French continues:

Iranian-backed militias attacked U.S. troops lawfully present in a combat zone under valid legal authorities. Moreover, America’s military response isn’t limited to immediate self-defense or tit for tat. It can act to remove the threat. That threat includes enemy commanders.

The true “act of war” was thus Iran’s — by putting one of its commanders, boots on the ground, in Iraq to assist in planning and directing attacks on U.S. forces. America is entitled to respond to that threat.

Exactly.

Pelosi is right about one thing — the killing of Soleimani is provocative in the sense that it will likely provoke military action by Iran, including action it might not otherwise have taken. She’s also right to worry about “tensions escalat[ing] to the point of no return.”

But tensions were escalating already due to previous Iranian attacks, and were bound to escalate further if/when Soleimani carried out the new attacks he apparently was in Iraq to orchestrate. The U.S. could not have failed to respond to what Soleimani was planning.

The U.S., through its sanctions, has placed Iran in a box. The regime is responding with provocative attacks on U.S. allies, interests, and troops. In the face of this aggression, Trump’s alternatives are to sit back and take it, to respond weakly, or to respond in a way that shows he means business.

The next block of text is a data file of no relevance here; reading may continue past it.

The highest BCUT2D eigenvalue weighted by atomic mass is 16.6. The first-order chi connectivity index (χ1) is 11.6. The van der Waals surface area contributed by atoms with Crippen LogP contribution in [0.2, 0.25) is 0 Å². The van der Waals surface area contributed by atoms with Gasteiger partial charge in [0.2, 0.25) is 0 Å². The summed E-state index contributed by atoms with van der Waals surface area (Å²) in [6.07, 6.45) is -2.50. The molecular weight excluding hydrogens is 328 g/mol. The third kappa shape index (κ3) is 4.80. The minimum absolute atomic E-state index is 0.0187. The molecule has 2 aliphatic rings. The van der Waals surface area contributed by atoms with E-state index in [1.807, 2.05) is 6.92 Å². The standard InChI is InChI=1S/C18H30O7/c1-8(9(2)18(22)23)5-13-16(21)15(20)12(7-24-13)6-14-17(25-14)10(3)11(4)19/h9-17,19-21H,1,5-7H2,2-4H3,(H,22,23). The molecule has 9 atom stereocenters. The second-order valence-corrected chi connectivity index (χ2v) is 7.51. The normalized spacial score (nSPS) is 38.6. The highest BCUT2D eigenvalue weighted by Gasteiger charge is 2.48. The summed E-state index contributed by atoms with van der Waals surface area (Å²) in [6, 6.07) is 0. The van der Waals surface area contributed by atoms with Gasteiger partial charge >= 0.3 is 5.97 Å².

The last of these options makes the most sense, and that’s the option Trump has selected.

Pelosi’s real quarrel is with Trump’s decision to reject President Obama’s nuclear deal and to place tough sanctions on Iran. I agree with Trump’s decision, but reasonable people can disagree with it.

However, in view of Pelosi’s whining about lack of congressional involvement, it’s worth noting that Obama did not seek ratification of his deal as a treaty. If he had, and if the Senate had ratified the treaty, Trump would have been bound by it.

Obama had the option of seeking Senate ratification of the Iran deal as a treaty. Trump did not have the realistic option of seeking congressional authorization to have Suleimani killed.

JOHN adds: Did I forget the time when Barack Obama sought Congressional authorization to kill Osama bin Laden, the proudest moment of his presidency? Or have I forgotten how Congressional Democrats lamented the absence of a vote?

UPDATE: Paul reminds me that the killing of bin Laden was authorized under the 2001 Congressional Authorization for the Use of Military Force that followed the September 11 attacks, so that isn’t a good example. However, the broader point is correct: the Obama administration carried out thousands of strikes–2,800 in Iraq and Syria alone, according to the Washington Timws–with no Congressional authority other than the 2001 and 2002 Authorizations for the Use of Military Force, the latter of which authorized the Iraq War. To its credit, the Obama administration executed many missions comparable to the killing of Soleimani, although targeting less well-known figures with the exception of bin Laden, and to my recollection, the only time there was any controversy was when Obama killed an American citizen, Abdulrahman Anwar al-Awlaki, in Yemen.